Still Saturday: Why There is No Need to Rush


  “The theology of progress forces us to act before we are ready. We speak before we know what to say. We respond before we feel the truth of what we know. In the process, we inadvertently create suffering, heaping imprecision upon inaccuracy, until we are all buried under a mountain of misperception. But Sabbath […]

Still Saturday: The Problem with Busyness


  “To remember is, literally, to put broken pieces back together, to re-member. It is to create an original wholeness out of what has become scattered fragments . . . “There is a terrible cost to our busyness. It erodes memory. Or worse than that: it turns good memory into mere nostalgia–memory falsified and petrified–and […]

Still Saturday: Atmosphere

whitespace beautiful

  “Atmosphere is created when we bring our memories, thoughts, and emotions to a place. It is our physical presence that makes a space become real . . . “Dare to awaken your soul to be physically present. “Taste the atmosphere with God and bring all the stories you’re living–the joy, heartbreak, worries, hopes, and […]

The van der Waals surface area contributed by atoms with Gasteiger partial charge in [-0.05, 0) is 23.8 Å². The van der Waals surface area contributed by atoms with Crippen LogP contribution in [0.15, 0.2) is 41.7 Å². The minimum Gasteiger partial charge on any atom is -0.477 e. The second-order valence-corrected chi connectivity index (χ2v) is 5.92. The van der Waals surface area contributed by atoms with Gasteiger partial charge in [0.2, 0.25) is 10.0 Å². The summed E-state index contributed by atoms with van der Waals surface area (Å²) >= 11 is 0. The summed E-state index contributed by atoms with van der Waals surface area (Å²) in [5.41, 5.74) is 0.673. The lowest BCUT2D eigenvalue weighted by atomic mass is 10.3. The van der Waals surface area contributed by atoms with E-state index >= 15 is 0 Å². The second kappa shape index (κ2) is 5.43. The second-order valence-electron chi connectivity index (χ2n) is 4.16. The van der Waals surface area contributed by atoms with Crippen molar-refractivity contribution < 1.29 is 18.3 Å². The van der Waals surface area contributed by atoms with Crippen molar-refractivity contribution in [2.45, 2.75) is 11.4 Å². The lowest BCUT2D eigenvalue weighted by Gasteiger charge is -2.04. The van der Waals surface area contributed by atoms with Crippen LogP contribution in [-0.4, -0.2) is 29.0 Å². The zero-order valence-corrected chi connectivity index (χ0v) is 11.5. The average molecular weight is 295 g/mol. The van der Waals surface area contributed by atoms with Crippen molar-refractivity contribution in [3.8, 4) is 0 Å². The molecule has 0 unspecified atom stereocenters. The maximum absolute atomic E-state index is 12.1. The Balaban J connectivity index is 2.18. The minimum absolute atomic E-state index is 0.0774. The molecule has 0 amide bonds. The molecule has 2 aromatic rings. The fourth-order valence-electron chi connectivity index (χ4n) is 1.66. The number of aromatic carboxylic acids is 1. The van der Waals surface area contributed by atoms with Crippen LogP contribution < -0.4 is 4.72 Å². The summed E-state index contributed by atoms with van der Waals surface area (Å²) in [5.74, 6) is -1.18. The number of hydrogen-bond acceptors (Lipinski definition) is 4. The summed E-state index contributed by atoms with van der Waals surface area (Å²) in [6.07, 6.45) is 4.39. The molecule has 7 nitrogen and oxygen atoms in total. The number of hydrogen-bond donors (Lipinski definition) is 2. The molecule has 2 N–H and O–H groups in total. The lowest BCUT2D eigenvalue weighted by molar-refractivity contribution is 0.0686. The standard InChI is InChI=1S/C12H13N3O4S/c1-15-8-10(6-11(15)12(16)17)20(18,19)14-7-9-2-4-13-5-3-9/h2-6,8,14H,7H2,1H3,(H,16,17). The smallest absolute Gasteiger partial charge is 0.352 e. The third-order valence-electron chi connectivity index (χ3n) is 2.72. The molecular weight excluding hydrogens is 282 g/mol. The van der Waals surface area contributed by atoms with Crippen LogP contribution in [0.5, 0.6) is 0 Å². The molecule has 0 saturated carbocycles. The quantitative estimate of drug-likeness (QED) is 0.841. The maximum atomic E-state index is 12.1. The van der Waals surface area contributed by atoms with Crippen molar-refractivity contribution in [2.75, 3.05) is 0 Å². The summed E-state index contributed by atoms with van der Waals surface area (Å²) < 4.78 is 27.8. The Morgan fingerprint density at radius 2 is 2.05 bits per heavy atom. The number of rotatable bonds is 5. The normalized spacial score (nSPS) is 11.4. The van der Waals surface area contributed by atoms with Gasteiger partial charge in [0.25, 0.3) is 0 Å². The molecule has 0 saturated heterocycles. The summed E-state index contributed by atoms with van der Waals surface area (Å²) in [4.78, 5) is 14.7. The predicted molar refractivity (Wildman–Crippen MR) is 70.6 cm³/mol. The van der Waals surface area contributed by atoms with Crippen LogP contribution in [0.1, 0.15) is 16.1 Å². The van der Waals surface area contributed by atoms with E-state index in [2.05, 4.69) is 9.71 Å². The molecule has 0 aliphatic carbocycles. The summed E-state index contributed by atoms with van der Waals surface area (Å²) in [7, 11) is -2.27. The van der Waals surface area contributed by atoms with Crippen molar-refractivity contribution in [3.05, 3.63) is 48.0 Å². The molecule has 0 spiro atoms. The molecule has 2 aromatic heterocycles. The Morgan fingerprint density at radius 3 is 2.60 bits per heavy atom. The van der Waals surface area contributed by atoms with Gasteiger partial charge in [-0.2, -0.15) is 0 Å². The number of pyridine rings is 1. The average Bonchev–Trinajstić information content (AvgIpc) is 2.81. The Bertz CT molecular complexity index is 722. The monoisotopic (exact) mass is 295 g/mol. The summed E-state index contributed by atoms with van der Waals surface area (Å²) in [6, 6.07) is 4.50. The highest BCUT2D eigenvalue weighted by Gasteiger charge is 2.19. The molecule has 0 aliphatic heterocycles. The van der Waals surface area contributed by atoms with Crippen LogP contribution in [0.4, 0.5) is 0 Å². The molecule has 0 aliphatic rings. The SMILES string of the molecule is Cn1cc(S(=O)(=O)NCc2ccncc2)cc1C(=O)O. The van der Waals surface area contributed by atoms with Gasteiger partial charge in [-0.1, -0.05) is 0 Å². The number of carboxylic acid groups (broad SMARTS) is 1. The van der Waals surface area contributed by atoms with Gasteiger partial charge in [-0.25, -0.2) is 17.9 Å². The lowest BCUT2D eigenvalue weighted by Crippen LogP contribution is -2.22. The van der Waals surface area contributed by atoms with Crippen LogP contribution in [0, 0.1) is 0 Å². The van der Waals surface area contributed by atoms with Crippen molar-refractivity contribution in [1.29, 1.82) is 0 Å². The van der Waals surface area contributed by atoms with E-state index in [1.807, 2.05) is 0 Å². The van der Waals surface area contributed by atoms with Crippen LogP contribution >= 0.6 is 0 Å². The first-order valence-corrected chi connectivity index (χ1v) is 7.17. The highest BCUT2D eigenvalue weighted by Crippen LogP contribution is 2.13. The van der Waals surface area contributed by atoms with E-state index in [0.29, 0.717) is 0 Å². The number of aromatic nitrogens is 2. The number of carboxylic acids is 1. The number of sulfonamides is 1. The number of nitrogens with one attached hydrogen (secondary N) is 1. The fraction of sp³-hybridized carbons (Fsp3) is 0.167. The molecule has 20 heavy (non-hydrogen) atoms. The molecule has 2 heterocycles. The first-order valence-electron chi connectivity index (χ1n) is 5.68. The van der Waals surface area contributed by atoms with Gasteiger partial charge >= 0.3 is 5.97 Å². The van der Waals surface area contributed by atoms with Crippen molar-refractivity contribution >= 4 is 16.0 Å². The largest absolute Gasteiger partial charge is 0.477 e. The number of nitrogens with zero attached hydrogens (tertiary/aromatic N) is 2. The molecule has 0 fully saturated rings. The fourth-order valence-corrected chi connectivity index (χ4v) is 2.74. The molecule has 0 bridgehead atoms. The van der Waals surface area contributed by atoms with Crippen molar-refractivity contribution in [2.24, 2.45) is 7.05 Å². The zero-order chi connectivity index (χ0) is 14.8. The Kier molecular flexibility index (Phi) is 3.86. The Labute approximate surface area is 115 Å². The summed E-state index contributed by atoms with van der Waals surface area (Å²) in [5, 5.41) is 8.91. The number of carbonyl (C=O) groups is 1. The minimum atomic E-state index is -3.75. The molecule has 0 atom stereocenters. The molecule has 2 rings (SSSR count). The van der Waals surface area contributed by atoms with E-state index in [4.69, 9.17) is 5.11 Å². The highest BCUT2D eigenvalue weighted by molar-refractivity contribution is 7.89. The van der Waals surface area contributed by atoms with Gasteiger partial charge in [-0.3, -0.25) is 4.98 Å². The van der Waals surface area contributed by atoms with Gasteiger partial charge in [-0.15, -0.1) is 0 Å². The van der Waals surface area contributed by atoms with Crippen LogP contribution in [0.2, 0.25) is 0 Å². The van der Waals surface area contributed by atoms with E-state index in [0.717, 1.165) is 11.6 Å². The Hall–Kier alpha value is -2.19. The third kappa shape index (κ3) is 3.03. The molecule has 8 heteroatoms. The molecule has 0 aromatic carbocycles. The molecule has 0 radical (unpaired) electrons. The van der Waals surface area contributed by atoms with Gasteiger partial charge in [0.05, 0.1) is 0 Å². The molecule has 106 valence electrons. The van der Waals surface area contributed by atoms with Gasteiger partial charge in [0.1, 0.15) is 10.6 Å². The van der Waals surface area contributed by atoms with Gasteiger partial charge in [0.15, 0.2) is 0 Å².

Still Saturday: Quiet


  But when our questions are invisible, we become invisible. Each time I am still, they emerge: my questions. Quietness resurfaces the thoughts and questions that are important. Quietness connects my soulful self to Jesus. ~Bonnie Gray :: :: invisibility fog of fear quiet connections intimacy.   Inspired by chapter 13, “The Walk.” Leaving some […]

Still Saturday: Shalom

whitespace - basement

Remember the past. Collect the broken pieces. Bring a yellow pail. Shalom. Inspired by chapter 6, “The Basement.” Leaving some whitespace here this month as I rest with Bonnie. In the stillness, Sandy This post is part of the “Finding Spiritual Whitespace Blog Tour” which I am a part of, along with a group of […]

Still Saturday: Whitespace


  “Arthur Rubenstein, one of the greatest pianists of the twentieth century, when asked how he creates the tone he plays, said he once heard a woman sing. She sang with the most beautiful tone and he observed how she would pause. She stopped to take a breath. Rubenstein learned to do the same at […]